Such a concept of operations was first exploited in an Alaskan exercise; when an undisciplined F-22 pilot expended all of his available ordnance and expected an exit plan, whereas the battle manager effectively advised him to become the air battle manager, and off-board his acquired targets to other friendly forces. In a similar vein, an F-15 pilot found himself directing the indirect fire from his vantage point to save an embattled ground commander guiding UAV and higher altitude release (e.g. bombers).
Such a CONOPs needs to be honed so as to impose ground commander command experience of battle management into aircraft commanders who are not trained as air battle managers, but are now being afforded the tools of the trade. And as mentioned, they become the best sensors and fusing mechanisms on the battlefield.
In time, fighter pilots should act in similar ways to ground commanders organizing the ingressing command, making sure that the central air operations center is distributing targets to other shooters, but protecting his area of operation; keeping his fire teams progressing to the objectives while saving the best shooters for the end game mission; then as well organizing the withdrawal, hopefully with covering fire from other now ingressing command cells.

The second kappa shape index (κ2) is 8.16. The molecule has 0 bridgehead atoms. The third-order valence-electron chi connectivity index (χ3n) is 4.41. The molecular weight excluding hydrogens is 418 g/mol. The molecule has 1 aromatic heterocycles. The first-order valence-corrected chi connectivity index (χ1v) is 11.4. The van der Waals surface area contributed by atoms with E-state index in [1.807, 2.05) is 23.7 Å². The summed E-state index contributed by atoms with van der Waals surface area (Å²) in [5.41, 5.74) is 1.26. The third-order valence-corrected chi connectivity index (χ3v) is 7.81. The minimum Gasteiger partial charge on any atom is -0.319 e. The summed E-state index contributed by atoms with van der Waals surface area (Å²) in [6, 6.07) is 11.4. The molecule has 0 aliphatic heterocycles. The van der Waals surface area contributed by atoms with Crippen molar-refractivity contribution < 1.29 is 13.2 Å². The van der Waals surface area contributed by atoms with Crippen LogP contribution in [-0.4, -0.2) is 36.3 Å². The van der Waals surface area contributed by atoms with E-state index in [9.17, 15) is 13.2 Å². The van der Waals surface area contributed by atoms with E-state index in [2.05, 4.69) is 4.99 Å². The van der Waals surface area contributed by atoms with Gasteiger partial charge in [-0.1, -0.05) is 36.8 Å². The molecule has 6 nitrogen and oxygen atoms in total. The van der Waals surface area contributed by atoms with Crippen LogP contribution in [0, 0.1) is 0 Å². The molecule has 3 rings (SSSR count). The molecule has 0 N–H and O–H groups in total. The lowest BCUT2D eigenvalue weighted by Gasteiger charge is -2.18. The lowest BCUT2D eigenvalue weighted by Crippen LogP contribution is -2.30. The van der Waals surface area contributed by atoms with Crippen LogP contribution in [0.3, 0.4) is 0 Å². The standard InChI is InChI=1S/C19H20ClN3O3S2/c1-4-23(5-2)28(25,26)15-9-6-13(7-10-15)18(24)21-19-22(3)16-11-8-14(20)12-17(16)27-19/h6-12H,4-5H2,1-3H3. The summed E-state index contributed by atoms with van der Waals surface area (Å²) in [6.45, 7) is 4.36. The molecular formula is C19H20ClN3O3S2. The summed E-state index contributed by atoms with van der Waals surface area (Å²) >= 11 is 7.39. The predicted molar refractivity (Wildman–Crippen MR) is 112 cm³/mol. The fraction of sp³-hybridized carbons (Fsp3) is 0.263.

As ground troops are introduced into the fight, the air battle manager now effectively becomes the area battle manager, and this operation can be transitioned to a legacy aircraft and heavied-up (e.g. full external weapons load) F-35s essentially to maintain the air dominant position attained. In such a manner, the ground units can be forced into a protected zone, entering the fight to truly secure deep and hardened targets.
The Marine Corps concept of operations comes closest to the shift in operational focus, although they will transition to provide high cover to the F-18 and tactical UAV fleet to maintain area control. Here we see maneuver teams dropped sometimes behind the enemy, sometimes beside them, maximizing survival at entry, with specific mission links to protect the air assets from buried emplacements and then suppress enemy maneuvers. It is highly likely that coordinated close air support facilitated by the new air operations approach can curtail enemy maneuvers.